A New Boat

June 20, 1882 - Kerang Times and Swan Hill Gazette
The dull routine of Koondrook was somewhat varied on Wednesday last by the launch of Mr Wilson’s new boat. Quite a number of people from Koondrook and the surrounding district assembled to witness the launch, and wish success to the boat and the enterprising proprietor. About 3 o’clock, all being in readiness, the ropes were cut away, and away she glided down the well greased ways. The proverbial bottle of wine was broken and the boat christened the “Glimpse”.Mr Wilson may congratulate himself on having one of the prettiest models on the river; a boat that reflects great credit on her builder. After the launch Mr Wilson invited all assembled to drink success to his new venture, an invitation which was willingly responded to.

Story of Glimpse Steamer
From River Boats by T. Mudie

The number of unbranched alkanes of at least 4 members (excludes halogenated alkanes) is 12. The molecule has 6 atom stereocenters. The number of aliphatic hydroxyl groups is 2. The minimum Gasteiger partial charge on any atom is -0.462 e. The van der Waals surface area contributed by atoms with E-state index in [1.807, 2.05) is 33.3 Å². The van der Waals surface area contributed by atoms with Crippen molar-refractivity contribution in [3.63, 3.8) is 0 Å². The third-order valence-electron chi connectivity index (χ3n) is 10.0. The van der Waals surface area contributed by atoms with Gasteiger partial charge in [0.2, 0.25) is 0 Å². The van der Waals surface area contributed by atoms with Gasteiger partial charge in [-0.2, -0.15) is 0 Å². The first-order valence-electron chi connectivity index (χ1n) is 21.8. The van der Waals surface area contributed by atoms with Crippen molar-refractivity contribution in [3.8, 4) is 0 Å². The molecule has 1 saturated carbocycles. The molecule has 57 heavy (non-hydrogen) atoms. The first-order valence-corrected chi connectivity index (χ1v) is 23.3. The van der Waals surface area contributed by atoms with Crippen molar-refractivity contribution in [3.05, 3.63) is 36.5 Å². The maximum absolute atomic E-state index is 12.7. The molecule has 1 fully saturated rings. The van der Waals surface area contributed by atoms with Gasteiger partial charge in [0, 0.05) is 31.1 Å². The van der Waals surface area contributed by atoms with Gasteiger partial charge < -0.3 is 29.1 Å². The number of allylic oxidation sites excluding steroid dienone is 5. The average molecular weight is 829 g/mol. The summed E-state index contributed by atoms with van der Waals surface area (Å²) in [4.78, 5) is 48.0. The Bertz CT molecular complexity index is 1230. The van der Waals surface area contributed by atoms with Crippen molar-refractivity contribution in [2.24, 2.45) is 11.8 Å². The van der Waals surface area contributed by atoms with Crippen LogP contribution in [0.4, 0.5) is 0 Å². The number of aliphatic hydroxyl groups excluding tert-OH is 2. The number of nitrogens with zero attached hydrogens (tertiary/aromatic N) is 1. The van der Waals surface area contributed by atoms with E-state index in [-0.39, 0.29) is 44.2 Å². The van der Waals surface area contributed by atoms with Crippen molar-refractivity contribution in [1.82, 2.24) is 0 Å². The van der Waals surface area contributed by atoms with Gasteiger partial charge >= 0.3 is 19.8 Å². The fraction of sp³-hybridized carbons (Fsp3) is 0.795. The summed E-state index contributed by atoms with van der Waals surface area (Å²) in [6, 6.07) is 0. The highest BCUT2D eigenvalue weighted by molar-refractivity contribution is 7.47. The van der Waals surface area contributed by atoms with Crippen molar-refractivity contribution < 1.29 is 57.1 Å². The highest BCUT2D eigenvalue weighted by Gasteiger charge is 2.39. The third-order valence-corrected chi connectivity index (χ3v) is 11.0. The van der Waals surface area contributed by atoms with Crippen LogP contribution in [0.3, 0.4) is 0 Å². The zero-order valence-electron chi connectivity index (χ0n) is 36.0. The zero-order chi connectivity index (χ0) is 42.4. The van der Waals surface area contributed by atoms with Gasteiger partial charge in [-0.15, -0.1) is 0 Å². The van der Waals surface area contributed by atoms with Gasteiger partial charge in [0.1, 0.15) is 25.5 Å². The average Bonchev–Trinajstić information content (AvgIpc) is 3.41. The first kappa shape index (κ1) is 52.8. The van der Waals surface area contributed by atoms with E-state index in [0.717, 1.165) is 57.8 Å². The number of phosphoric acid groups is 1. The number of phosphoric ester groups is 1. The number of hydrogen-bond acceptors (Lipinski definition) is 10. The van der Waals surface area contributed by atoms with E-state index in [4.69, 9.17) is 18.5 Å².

Bervin and Clarence Wilson were the sons of an old Eureka Stockade man who had been one of the first to discover gold at Buninyong (Ballarat) and who became landlord of Hopwood’s Bridge Hotel at Echuca. Bervin built the Glimpse on the bank of the Murray, near the hotel he was running at Koondrook; he then gave up pub-keeping and went on the river in partnership with his brother. Although both the Wilsons became skippers later on, neither of them had a ticket when they launched the Glimpse in 1883, so they took C.P. Johnson on as their skipper. One of their first voyages was up to Yarrawonga. On the way down, on Sept 14th, eight miles above Boomanoomano, the Glimpse stuck hard on a snag that was hidden two feet below the surface, the ripples it created being hidden by those raised by a high wind. The accident happened in mid-stream. Clarrie Wilson, who was mate, grabbed a blanket and rushed to try and stop the hole, but he couldn’t find it. By then there were two feet of water in the stokehole, so her nose was run on a sand bank, where she went down, leaving her bows above water. Sheerlegs were erected, and next morning they hove the vessel up. The two foot hole was patched, the hull baled out, and the Glimpse went on down to Tocumwal to load wool. Bervin Wilson is said to have written a number of songs of life on the rivers, but none of them survived.